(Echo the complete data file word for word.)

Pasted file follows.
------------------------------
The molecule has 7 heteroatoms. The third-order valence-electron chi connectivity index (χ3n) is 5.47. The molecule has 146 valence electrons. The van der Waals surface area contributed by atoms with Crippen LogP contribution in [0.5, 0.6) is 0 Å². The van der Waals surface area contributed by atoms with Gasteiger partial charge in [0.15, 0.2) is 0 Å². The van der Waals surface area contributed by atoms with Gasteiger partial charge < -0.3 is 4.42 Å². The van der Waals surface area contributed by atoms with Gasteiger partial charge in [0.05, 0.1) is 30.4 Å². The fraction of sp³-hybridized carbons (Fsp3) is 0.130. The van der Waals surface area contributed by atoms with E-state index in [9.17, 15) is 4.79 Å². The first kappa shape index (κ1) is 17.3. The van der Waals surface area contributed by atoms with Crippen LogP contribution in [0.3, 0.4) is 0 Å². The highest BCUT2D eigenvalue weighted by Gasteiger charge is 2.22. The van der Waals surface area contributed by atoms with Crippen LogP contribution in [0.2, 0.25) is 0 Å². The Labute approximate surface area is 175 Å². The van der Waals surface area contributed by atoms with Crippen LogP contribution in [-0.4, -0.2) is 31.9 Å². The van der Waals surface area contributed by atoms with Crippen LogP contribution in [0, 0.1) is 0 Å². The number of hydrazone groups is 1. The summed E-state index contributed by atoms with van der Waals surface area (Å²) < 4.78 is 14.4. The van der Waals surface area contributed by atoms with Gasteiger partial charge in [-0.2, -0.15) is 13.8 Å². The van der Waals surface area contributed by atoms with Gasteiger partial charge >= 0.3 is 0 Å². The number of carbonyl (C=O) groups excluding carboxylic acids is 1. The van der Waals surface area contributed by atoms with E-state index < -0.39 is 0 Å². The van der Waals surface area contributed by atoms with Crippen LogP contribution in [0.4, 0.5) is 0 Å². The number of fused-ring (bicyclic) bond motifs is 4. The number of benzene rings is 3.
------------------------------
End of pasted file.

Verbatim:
The molecule has 7 heteroatoms. The third-order valence-electron chi connectivity index (χ3n) is 5.47. The molecule has 146 valence electrons. The van der Waals surface area contributed by atoms with Crippen LogP contribution in [0.5, 0.6) is 0 Å². The van der Waals surface area contributed by atoms with Gasteiger partial charge in [0.15, 0.2) is 0 Å². The van der Waals surface area contributed by atoms with Gasteiger partial charge < -0.3 is 4.42 Å². The van der Waals surface area contributed by atoms with Gasteiger partial charge in [0.05, 0.1) is 30.4 Å². The fraction of sp³-hybridized carbons (Fsp3) is 0.130. The van der Waals surface area contributed by atoms with E-state index in [9.17, 15) is 4.79 Å². The first kappa shape index (κ1) is 17.3. The van der Waals surface area contributed by atoms with Crippen LogP contribution in [0.3, 0.4) is 0 Å². The highest BCUT2D eigenvalue weighted by Gasteiger charge is 2.22. The van der Waals surface area contributed by atoms with Crippen LogP contribution in [0.2, 0.25) is 0 Å². The Labute approximate surface area is 175 Å². The van der Waals surface area contributed by atoms with Crippen LogP contribution in [-0.4, -0.2) is 31.9 Å². The van der Waals surface area contributed by atoms with Crippen LogP contribution in [0, 0.1) is 0 Å². The number of hydrazone groups is 1. The summed E-state index contributed by atoms with van der Waals surface area (Å²) < 4.78 is 14.4. The van der Waals surface area contributed by atoms with Gasteiger partial charge in [-0.2, -0.15) is 13.8 Å². The van der Waals surface area contributed by atoms with Gasteiger partial charge >= 0.3 is 0 Å². The number of carbonyl (C=O) groups excluding carboxylic acids is 1. The van der Waals surface area contributed by atoms with E-state index < -0.39 is 0 Å². The van der Waals surface area contributed by atoms with Crippen LogP contribution in [0.4, 0.5) is 0 Å². The number of fused-ring (bicyclic) bond motifs is 4. The number of benzene rings is 3.